And I have to say that in my opinion he does not have a clue about Candida or leaky gut. For example, he claims that the Candida changes its form once it occupies all the available space in the intestines forming "appendages". And this leads to lesions, which he defines later as "perforations"
The appendages he refers to are called hyphae and pseudohyphae. The growth of these are not dependent on the overgrowth of Candida though. Instead they are reliant on the pH of the terrain. Parts of the body where Candida albicans is normally found are kept slightly acidic by the flora. The acidity turns off the Candida growth gene and keeps the Candida in a benign yeast form, which does not produce hyphae or pseudohyphae. When the flora are reduced sufficiently, such as with the use of antibiotics, the lack of acid forming Lactobacillus and Bifidus bacteria alter the pH of these areas to the alkaline side. This alkalinity turns on the Candida growth gene, which leads to the overgrowth. The alkalinity also stimulates the formation of hyphae and pseudohyphae. It is these hyphae that dig in to the tissues causing damage.
The damage leads to inflammation, not holes, that allow the gut to leak:
He goes on to claim that the perforations are leaky gut and this allows undigested proteins to enter the bloodstream.
First of all the intestines are not perforated in leaky gut. They are inflamed, which leads to more permeability. This allows partially digested, not undigested, proteins in solute to seep through in to the blood.
Next comes the same old claim of yeast overgrowth causing symptoms of so many other diseases. This is another of those repeated claims that nobody ever seems to come up with any evidence to back. Candidasis does not mimic many diseases.
Furthermore, Candidasis occurs in a fungal, not yeast form.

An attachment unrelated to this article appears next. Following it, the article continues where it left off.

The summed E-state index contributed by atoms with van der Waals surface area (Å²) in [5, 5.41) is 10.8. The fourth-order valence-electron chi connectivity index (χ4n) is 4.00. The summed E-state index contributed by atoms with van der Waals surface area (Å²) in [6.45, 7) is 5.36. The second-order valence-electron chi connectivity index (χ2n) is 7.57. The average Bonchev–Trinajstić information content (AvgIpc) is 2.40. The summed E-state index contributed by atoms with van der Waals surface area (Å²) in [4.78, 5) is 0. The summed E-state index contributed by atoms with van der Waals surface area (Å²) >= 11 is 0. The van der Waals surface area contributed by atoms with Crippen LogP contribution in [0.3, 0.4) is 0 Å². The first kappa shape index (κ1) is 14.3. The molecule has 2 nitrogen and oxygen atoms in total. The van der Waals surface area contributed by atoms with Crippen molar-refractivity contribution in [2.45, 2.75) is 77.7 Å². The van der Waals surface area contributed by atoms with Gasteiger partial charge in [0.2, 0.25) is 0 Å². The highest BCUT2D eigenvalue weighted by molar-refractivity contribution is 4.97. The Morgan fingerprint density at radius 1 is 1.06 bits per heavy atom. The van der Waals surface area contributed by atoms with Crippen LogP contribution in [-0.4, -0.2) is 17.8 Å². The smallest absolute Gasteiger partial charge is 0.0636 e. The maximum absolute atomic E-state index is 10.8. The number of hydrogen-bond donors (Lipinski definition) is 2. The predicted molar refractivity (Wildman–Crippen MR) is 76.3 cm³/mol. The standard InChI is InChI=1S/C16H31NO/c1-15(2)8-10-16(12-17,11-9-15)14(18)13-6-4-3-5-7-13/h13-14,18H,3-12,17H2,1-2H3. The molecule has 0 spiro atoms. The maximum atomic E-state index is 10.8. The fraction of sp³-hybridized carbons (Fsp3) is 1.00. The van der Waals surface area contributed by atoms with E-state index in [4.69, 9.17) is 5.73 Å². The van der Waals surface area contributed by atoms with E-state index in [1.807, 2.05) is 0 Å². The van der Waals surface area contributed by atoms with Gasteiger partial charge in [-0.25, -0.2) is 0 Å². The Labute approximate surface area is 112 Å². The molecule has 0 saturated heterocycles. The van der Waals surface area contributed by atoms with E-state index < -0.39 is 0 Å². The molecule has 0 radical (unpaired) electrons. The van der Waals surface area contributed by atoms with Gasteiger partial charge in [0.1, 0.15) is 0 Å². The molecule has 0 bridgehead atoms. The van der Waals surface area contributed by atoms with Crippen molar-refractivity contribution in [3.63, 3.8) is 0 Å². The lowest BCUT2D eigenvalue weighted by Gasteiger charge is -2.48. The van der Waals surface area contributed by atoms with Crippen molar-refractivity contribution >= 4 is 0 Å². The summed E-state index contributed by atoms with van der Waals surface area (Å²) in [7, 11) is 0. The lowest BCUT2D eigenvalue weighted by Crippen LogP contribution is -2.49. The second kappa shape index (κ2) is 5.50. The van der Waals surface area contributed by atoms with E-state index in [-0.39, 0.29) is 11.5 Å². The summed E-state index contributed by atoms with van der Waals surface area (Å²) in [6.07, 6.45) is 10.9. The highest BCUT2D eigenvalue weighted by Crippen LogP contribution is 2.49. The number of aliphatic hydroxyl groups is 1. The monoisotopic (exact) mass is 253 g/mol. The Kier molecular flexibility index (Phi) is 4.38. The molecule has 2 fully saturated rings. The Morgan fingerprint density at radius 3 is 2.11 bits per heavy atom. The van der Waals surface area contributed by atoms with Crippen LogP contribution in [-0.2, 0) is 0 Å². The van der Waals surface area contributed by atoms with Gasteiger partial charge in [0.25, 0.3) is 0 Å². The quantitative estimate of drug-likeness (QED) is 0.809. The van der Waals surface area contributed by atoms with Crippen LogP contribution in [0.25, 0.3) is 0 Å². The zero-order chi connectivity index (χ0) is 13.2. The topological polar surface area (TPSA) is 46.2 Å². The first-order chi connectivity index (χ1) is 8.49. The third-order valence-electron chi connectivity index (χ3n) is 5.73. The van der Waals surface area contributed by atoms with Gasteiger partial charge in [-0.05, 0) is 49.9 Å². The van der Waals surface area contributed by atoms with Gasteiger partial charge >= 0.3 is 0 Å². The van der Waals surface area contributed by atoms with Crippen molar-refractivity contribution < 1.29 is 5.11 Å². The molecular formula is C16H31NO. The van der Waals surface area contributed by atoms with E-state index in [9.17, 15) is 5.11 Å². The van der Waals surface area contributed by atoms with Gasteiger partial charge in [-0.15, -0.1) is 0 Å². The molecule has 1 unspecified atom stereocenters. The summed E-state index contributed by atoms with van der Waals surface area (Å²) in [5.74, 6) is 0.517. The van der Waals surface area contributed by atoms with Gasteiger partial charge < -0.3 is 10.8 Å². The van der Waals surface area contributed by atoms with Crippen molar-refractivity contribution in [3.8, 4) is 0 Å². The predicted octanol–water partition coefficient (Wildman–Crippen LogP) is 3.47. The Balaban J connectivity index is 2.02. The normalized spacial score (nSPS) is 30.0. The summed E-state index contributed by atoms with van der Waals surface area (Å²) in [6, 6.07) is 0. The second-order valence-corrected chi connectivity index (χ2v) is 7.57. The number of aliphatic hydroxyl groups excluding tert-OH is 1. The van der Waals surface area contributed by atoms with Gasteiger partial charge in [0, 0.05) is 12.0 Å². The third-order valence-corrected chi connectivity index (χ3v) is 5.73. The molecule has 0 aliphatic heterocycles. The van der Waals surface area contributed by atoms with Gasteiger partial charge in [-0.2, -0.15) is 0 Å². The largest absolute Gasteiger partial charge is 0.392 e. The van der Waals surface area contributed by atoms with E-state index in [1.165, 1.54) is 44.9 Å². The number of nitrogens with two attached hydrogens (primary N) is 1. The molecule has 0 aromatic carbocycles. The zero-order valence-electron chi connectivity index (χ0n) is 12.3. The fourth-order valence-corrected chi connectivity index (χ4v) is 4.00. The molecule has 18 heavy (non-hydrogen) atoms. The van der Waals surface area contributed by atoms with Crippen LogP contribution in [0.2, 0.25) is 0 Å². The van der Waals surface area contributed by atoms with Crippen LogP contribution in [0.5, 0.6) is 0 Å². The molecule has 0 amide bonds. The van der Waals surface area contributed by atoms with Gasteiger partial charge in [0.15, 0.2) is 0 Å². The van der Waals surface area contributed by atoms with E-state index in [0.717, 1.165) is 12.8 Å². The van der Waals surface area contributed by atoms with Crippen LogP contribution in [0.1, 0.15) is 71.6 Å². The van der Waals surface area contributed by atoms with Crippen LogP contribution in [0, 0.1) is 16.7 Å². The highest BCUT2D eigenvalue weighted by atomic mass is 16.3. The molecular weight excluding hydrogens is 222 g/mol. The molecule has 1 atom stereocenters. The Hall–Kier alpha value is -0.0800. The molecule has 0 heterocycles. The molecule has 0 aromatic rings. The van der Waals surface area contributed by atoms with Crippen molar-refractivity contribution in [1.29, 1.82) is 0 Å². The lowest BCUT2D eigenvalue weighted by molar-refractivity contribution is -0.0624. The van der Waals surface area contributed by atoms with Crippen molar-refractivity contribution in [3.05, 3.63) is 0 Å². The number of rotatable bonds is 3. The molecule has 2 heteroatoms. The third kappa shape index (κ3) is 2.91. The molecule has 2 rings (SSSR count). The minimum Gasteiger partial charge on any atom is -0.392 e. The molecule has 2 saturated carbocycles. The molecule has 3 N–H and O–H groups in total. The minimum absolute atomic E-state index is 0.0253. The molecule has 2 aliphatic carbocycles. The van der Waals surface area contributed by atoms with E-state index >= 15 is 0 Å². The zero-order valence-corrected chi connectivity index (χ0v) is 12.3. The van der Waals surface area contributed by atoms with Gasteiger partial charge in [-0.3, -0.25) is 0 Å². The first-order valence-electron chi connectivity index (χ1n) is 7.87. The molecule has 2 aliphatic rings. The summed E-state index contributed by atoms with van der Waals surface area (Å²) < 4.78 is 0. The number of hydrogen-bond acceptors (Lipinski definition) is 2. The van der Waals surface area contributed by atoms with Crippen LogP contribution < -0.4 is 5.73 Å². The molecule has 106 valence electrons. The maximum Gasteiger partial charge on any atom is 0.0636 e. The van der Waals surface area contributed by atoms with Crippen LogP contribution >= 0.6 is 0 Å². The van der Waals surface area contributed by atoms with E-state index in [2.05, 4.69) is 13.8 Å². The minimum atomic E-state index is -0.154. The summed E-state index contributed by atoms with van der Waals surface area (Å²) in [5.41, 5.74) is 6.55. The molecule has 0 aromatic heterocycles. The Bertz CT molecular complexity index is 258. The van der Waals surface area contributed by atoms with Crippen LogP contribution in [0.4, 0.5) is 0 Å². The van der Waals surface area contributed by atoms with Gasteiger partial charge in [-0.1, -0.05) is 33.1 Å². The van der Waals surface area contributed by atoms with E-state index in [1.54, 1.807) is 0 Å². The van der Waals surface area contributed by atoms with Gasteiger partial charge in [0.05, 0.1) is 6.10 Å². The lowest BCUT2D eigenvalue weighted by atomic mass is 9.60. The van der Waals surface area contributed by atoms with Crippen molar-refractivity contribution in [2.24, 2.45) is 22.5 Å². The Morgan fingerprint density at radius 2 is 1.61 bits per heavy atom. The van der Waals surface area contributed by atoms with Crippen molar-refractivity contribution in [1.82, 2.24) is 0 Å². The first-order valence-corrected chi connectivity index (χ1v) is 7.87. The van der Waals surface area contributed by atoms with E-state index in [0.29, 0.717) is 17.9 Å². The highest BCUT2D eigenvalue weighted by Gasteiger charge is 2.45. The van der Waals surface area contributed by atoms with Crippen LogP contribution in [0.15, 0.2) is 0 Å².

I do agree with the statement that trying to kill Candida does not work. I have been saying that for years. The problem is that Candida is a normal part of the body and all it takes is one surviving cell to grow back.
But you cannot correct the inflammation without controlling the Candida. This requires re-establishing the flora so they can produce the acids needed to change the dimorphic Candida from its fungal form back in to its benign yeast form.
And he does need to learn what the word "systemic" means. Systemic Candida is extremely rare and would likely be fatal in a very short time if not treated immediately.
There are a number of contradictions in the article. For example, saying that trying to kill the Candida in essence will not work. Then he recommends antifungal herbs to kill the Candida such as pau d' arco and black walnut hull.
Next he recommends taking the Intestinal Sweep Formula to kill off the yeast. First of all if the Candida is causing damage it is in its fungal, not yeast, form. Secondly, trying to kill the Candida does not work.
In addition, the Intestinal Sweep Formula contains the berberine herb Oregon Grape Root. Berberine kills the flora just like the antibiotics that cause the Candida overgrowth in the first place!